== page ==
Against all odds: female voices breaking the mould in Afghanistan
Project Officer, Afghanistan
Participants of a women’s networking meeting organised under the Her Rights, Her Voice Project
"When a woman or girl wants to work in society, especially to be a journalist and to appear on TV or radio, they have to be strong to cope with family and society to overcome lots of challenges and barriers.” – Mahboba, a local reporter speaking at a networking event in Balkh province, Afghanistan, in March 2019.
Afghanistan is one of the most dangerous countries in the world to be a journalist. According to Reporters Without Borders, last year was the deadliest year for Afghan media since the fall of the Taliban regime in 2001, with 15 journalists and media workers killed – 9 in a single day – in a series of bombings.
The situation is even direr for women wishing to pursue a career in journalism.
The first additional hurdle is education: women and girls in Afghanistan are among the most marginalised in the world, with only a third of girls attending school and fewer than a quarter of Afghan women able to read and write.
If a woman is lucky enough to gain an education, she then faces harsh social restrictions which dictate how she lives, speaks, and interacts with others. As Shabana, a journalist from Badakhshan province, puts it:
“Citizens not only oppose female journalists but any women and girls who work in governmental or non-governmental organisations or start their own business. It is due to the existing norms, beliefs and cultures which create barriers to equality.”
Yet in the face of these challenges, there are female journalists working in nearly every region of the country, part of a growing movement across Afghanistan, to bring important issues relating to women and girls’ empowerment – such as education, economic mobility and decision-making – to light.
I’ve worked in the Afghanistan media sector for four years, and since 2017 I’ve been the project manager for BBC Media Action’s Her Voice, Her Rights project, funded by Global Affairs Canada. Our project aims to empower women across Afghanistan to speak up about their rights and share their stories, as well as challenge harmful cultural norms that have traditionally silenced them.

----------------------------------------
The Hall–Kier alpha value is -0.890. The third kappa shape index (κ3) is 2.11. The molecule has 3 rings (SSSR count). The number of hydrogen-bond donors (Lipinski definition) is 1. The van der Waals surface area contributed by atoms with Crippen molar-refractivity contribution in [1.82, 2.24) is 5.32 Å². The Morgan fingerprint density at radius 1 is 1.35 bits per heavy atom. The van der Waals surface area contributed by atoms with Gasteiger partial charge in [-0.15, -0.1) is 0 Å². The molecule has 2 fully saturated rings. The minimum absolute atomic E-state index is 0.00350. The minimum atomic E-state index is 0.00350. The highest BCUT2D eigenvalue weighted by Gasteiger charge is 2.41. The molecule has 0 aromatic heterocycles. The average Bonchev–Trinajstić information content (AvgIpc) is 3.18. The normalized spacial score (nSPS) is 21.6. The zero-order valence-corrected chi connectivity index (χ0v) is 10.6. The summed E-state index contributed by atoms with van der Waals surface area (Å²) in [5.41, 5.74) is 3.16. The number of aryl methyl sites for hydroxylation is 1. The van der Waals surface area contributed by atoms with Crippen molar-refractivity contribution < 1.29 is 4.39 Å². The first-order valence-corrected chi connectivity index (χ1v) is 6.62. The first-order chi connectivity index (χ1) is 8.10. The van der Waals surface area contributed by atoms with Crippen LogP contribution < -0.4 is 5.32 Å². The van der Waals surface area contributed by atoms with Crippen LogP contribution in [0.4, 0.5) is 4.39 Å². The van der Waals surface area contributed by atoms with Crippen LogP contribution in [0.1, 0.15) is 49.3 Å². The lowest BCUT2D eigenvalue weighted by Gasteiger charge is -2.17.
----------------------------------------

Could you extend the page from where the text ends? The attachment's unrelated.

Earlier this year, we helped facilitate a two-day women’s networking meeting in Balkh Province, northern Afghanistan, which brought together female journalists from across the country in a safe and open environment where they could share their experiences, ideas, and challenges. 42 women in media from 7 different provinces attended, taking part in lively group discussions and expressing themselves through presentations, live theater and poetry – all in celebration of Afghan women.
Watch this short video about the networking event in Balkh Province
Speaking about the event, attendee Razia from Balkh province said “the programme was awesome and unique, where everyone had the opportunity to openly discuss and share ideas […] it was the first programme where the men didn’t occupy the first row of chairs and it was a women for women programme.”
For many attendees, this was the first time they heard about the experiences of women in other provinces – and some expressed surprise at how similar their challenges were despite geographical, cultural, and political differences.
The good news is that the connections and friendships formed at the event are continuing to thrive – all through the power of social media! Through a secret Facebook group, event attendees are keeping in touch, discussing story ideas and sharing their thoughts on key women’s rights issues – all in a safe space where they can speak their minds freely. So far, the group has connected over 100 active female journalists from across Afghanistan, and on average they’re posting upwards of 350 posts and comments every day. A recent post by Sabira from Bamyan province about female skiers and women taking part in a bike tournament proved particularly popular, and prompted much discussion around female participation in sport.
Although right now these conversations are taking place behind closed (virtual) doors, I believe that this Facebook group, and events like the one in Balkh province, offer a window of hope and are truly empowering and emboldening female journalists to increasingly share these stories with the public.
My hope is that the group becomes one of the lasting legacies of Her Voice, Her Rights, connecting female journalists long into the future and generating even more discussion about the role of women in Afghan society. Because empowering women, including female journalists, is essential to achieving a fair and prosperous Afghan society.
Mukhtar Yadgar is the Project Manager for our Her Voice, Her Rights programme in Afghanistan, funded by Global Affairs Canada. For more information about our current and former projects in Afghanistan, visit our website. And for more information about our media development work around the world, click here.